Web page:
237
237
A RARE ARCHAIC BRONZE CEREMONIAL HALBERD BLADE (GE)
EASTERN ZHOU DYNASTY, SPRING AND AUTUMN PERIOD
Estimate
20,00030,000
LOT SOLD. 47,500 USD
JUMP TO LOT
237
A RARE ARCHAIC BRONZE CEREMONIAL HALBERD BLADE (GE)
EASTERN ZHOU DYNASTY, SPRING AND AUTUMN PERIOD
Estimate
20,00030,000
LOT SOLD. 47,500 USD
JUMP TO LOT

Details & Cataloguing

Junkunc: Arts of Ancient China II

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New York

A RARE ARCHAIC BRONZE CEREMONIAL HALBERD BLADE (GE)
EASTERN ZHOU DYNASTY, SPRING AND AUTUMN PERIOD
the gently curved yuan crisply cast with a recessed reserve enclosing two abstract motifs on either side, extending to the nei rendered in the form of a ferocious feline with mouth agape revealing sharp fangs, its sinuous scaly body terminating in muscular limbs and sharp claws, above a mythical bird facing downward and grasping a serpent with its beak and claw, set against the qiong decorated with bands of fine scrolls separated by ribbed borders, with two small circular chuan pierced near the bottom on each side, the surface with occasional areas of malachite encrustation
Width 6 1/8  in., 15.7 cm
Read Condition Report Read Condition Report

Provenance

Collection of Stephen Junkunc, III (d. 1978).

Catalogue Note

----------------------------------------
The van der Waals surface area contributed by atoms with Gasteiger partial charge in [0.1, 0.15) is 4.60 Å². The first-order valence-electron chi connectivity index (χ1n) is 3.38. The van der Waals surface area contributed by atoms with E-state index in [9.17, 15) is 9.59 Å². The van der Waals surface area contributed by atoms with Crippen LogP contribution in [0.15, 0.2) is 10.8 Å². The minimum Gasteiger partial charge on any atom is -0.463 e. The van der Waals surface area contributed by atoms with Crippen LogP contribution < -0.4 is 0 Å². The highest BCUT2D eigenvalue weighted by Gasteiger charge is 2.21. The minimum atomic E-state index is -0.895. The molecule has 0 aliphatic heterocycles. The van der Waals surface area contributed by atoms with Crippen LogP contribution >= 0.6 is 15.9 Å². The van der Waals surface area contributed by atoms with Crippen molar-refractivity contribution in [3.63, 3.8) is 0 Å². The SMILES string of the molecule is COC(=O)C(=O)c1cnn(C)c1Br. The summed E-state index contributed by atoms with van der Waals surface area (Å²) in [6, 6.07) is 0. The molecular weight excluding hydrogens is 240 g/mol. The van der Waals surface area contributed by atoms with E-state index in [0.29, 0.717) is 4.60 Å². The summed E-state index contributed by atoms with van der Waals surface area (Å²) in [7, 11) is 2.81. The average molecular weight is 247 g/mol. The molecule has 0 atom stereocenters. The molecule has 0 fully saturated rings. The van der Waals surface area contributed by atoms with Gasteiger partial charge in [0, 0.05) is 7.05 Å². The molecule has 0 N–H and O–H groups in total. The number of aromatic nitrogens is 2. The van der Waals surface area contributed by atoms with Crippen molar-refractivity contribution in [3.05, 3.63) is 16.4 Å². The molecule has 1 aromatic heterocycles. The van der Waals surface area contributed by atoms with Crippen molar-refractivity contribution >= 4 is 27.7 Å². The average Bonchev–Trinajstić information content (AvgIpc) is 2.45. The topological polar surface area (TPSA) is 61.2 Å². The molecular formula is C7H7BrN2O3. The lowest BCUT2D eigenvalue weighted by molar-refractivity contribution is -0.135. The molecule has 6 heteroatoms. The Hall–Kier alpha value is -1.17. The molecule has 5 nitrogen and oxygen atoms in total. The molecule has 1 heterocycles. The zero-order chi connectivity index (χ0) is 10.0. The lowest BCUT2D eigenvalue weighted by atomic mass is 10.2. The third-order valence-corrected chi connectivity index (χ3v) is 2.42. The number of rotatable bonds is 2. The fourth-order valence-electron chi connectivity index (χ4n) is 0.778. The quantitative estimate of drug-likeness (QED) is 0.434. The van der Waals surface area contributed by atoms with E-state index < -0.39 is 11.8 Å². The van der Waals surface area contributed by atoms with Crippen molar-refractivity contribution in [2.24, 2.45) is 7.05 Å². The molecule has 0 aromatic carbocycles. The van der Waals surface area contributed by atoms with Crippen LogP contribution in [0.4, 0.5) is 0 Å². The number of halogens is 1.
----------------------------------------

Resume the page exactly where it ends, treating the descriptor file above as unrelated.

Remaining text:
The present bronze halberd blade was likely from the Wu state during the Spring and Autumn period. This attribution is supported by a similar bronze ge of this type, in the Palace Museum, Beijing, that has an eight-character inscription cast along the center of the yuan on both sides, reading Hanwang Shi Ye zuowei yuanyong (for the use of the King of Han, Shi Ye), published in the Palace Museum, ed., Bronzes in the Palace Museum, Beijing, 1999, pl. 263. According to the Eastern Han dynasty text Shuowen jiezi (Explaining literature and analyzing characters) compiled by the famous scholar Xu Shen (c. 30-124), Han was a location inside the state of Wu. For a detailed discussion on the Palace Museum ge and its inscription, see Max Loehr, Chinese Bronze Age Weapons. The Werner Jannings Collection in the Chinese National Palace Museum, Peking, London, 1956, no. 82, pp 169-174.

A closely related bronze halberd blade of the same form, cast with the same design, is known in the collection of Museo Nazionale D'Arte Orientale in Rome, Italy. Other related bronze ge include one from the David David-Weill Collection, modeled with the feline beast and the bird arranged horizontally instead of perpendicularly as the present lot, published in Umehara Sueji, Shina-Kodo Seikwa / Selected Relics of Ancient Chinese Bronzes from Collections in Europe and America, Part III: Miscellaneous Objects, Vol. II, Osaka, 1933, pl. 100b; another cast with an inscription, exhibited in Chinese Archaic Jades and Bronzes from the Estate of Professor Max Loehr and others, J.J. Lally & Co., New York, 1993, cat. no. 114.

Junkunc: Arts of Ancient China II

|
New York